Strong Scotland Euros squad announced, despite key players missing

Anna Signeul announced her UEFA Women's Euro 2017 Squad at Hampden Park today. Despite Lizzie Arnot, Jennifer Beattie and Kim Little all missing through injury, the squad is full of exciting players as Scotland prepare for their debut major tournament.

Strong Scotland Euros squad announced, despite key players missing
Gemma Fay will captain Scotland at the Euros. Photo: Getty Images/Frederick Breedon

Anna Signeul has announced the Scotland squad for the historic UEFA Women's Euro 2017 tournament to be held in the Netherlands. The announcement had been delayed due to the dispute between the squad and the SFA for equality of respect towards the game.

There are no huge surprises in the squad – it was known that Kim Little and Lizzie Arnot were out of the tournament and that it was likely that Jennifer Beattie would also miss out through injury.  But with 22 players picked, out of a possible 23, it is likely that Emma Mitchell has been given time to recover from her injury.

Scotland's campaign begins with against the Auld Enemy England on the 19th July, before playing Portugal four days later. They finish their group against Spain - in a revenge match for the previous Euro qualifying campaign, where a last-minute Spanish goal knocked Scotland out of the play-offs. Before the goal, Scotland was about to qualify on away goals.  

Goalkeepers

This was possibly one of the easiest selections ahead of the tournament. Captain Gemma Fay will go into the tournament as the Number One choice. Fay, who is on 199 caps, moved to Icelandic club Stjarnan to get game-time ahead of the tournament after Lee Alexander moved to Glasgow City and took advantage of Fay's injuries. Having made her debut against the Czech Republic in May 1998, it has been a very long journey to being called up for her first major tournament.

The back-up keepers are Shannon Lynn who plays for Vittsjo GIK and Glasgow City's Lee Alexander, who returned to Scotland after a season with Mallbackens. Both are very strong keepers and will provide comfort for Signeul if Fay picks up an injury. They are also battling to take over as the new Number One after the Euros if as expected, this is Fay's final tournament.

Full-Backs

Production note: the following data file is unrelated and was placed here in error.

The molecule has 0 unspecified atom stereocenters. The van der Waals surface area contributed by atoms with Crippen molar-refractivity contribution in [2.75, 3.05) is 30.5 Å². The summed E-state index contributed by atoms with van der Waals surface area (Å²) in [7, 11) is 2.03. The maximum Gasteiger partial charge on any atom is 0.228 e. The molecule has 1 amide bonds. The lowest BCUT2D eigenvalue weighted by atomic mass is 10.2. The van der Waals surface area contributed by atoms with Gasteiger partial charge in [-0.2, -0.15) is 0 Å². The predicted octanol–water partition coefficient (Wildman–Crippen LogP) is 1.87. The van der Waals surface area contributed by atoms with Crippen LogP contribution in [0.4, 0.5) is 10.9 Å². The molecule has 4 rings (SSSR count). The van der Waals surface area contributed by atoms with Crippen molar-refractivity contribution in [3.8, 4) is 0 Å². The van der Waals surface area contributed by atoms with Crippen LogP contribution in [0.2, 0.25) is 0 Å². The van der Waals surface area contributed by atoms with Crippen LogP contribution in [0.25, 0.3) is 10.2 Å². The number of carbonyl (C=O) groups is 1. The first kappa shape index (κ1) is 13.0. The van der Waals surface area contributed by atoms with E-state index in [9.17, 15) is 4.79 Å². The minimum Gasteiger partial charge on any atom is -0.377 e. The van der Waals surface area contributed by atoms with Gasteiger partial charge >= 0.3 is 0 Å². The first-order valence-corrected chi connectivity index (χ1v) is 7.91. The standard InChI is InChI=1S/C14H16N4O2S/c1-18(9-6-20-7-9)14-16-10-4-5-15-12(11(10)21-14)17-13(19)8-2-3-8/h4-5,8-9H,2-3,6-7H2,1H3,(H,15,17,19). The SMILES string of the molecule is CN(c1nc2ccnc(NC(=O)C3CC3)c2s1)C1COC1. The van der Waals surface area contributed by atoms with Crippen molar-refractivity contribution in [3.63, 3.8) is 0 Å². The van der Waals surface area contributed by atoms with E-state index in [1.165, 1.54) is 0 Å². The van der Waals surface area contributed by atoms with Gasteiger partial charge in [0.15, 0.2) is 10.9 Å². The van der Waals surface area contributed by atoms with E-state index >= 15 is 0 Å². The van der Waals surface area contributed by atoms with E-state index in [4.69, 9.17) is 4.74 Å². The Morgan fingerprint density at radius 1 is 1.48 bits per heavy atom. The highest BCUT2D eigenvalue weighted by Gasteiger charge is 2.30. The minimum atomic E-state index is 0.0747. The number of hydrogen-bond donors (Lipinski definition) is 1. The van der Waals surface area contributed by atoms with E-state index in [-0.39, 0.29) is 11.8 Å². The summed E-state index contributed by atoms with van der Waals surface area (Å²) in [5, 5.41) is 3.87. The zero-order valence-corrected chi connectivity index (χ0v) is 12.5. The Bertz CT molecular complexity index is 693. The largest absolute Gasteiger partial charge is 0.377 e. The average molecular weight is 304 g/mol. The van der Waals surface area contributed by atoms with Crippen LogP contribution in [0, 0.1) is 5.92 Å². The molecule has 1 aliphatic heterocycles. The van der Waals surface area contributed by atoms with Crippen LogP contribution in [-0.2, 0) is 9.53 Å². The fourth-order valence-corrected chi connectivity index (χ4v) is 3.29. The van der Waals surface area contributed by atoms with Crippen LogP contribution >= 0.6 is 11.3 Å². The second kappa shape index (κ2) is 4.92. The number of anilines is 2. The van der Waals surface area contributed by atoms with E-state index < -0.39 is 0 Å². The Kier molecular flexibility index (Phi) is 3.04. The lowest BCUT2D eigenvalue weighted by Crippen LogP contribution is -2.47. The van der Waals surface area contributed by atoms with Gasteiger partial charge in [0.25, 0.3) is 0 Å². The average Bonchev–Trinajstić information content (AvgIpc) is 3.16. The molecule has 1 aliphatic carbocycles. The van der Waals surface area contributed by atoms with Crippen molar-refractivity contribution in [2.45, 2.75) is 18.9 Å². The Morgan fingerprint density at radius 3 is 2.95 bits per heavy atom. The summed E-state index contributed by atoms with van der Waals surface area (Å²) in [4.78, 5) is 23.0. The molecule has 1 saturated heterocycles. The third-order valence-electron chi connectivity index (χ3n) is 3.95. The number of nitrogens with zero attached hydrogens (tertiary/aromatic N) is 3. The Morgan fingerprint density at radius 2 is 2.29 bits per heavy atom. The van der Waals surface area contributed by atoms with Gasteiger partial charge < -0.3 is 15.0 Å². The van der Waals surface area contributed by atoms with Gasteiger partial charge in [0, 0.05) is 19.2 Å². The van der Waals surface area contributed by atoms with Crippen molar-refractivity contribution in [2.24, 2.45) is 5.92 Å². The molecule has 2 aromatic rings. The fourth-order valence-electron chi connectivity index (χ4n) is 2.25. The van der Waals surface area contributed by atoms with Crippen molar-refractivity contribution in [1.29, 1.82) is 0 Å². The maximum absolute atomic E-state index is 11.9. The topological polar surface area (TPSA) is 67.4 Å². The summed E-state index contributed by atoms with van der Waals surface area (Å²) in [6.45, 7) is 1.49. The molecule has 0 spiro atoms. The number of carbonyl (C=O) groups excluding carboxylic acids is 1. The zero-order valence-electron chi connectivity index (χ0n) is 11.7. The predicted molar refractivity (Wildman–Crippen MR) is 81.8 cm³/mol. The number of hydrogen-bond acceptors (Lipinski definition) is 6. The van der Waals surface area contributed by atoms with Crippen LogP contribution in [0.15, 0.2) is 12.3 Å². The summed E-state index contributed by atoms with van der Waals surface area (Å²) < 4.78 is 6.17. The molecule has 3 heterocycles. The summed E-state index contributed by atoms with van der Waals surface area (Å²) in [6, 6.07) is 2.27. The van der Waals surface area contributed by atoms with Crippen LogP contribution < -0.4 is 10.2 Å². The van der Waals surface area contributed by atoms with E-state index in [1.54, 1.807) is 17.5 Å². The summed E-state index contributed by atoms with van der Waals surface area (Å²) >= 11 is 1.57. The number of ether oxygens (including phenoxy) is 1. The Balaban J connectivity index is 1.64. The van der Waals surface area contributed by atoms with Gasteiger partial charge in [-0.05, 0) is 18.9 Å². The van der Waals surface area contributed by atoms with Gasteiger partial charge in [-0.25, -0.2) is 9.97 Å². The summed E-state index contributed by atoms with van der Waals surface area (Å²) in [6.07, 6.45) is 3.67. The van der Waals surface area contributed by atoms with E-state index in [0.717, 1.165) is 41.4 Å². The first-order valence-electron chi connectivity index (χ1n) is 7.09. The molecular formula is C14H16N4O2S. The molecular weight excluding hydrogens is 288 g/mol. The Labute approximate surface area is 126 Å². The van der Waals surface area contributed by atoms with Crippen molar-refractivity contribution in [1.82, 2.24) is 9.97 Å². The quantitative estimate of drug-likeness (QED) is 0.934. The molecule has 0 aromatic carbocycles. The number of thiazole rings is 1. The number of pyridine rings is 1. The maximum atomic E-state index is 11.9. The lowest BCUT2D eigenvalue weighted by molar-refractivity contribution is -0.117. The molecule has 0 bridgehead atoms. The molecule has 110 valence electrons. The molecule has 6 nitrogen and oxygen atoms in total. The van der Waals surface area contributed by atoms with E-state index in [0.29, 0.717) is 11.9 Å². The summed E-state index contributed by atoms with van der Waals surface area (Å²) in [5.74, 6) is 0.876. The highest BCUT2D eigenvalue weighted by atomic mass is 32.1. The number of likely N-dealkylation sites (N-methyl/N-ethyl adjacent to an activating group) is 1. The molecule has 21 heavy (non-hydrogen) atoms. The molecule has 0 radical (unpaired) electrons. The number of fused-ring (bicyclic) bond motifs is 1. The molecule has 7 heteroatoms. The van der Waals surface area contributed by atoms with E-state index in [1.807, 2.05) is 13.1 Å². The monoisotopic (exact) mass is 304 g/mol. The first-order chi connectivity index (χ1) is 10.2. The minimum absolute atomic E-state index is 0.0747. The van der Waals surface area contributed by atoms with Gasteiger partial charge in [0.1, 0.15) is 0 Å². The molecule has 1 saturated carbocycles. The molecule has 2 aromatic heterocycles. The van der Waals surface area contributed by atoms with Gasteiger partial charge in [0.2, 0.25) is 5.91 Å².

Bristol City's Frankie Brown will probably begin the tournament as the first-choice right-back. She has proven herself to be a good all-round full-back, both defensively and attacking wise – and consistently over the years.

Rachel McLauchlan, who was Hibernian's Player's Player of the Year in 2016, is a versatile player – playing in both right-back and right-winger – and is more of a modern-day attacking full-back.

 

 

 

 

 

 

 

 

 

 

 

 

She is joined by her Hibernian team-mate Kirsty Smith, another exciting attacking full-back who normally plays at left-back, but can also play at right-back. However, it is highly unlikely she will be asked to play there. 

There is an additional space in the squad, and presumably, it allows a left-back to be picked if Emma Mitchell doesn't recover from her injury. However, it is not inevitable, and Scotland could have the defensive cover required in the squad (see below) if say, another forward was picked.

Centre-Backs

Back in January, I would have said that Jennifer Beattie and Rachel Corsie would be the first-choice centre-backs. Unfortunately, Beattie has been ruled out with injuries – and injuries have allowed a couple of new names break into the squad.

 

 

 

 

 

 

 

 

 

 

 

Sophie Howard, who plays for the Frauen-Bundesliga side Hoffenheim was eligible for Scotland, despite playing for Germany's Under-20 team. She was an unused substitute as Germany finished runners-up to the USA in the 2012 FIFA Women's Under-20 World Cup. Vaila Barsley, the Eskilstuna United defender who played against Glasgow City in the Champions League in 2016. Both of these players have impressed in recent friendlies and gave Scotland more defensive depth – something that was a worry.

Corsie began her career with Aberdeen, before joining Glasgow City in 2008. She spent five years at City, winning numerous trophies and playing in the Women's Champions League. After a spell with Notts County, she moved to America to play for Seattle Reign. She has been an integral part of the Scotland team and her experience of playing some of the best players in the world gives her experience of big-game matches.

 

 

 

 

 

 

 

 

 

 

Ifeoma Dieke, who captains Damallsvenken side Vittsjö GIK, has had experience of not only playing over 100 times for her country – and playing in some of the best leagues in the world – but she also played in the 2012 Summer Olympics for Great Britain. In her long career, she's played in America, Cyprus and Sweden and made her debut for Scotland back in 2004.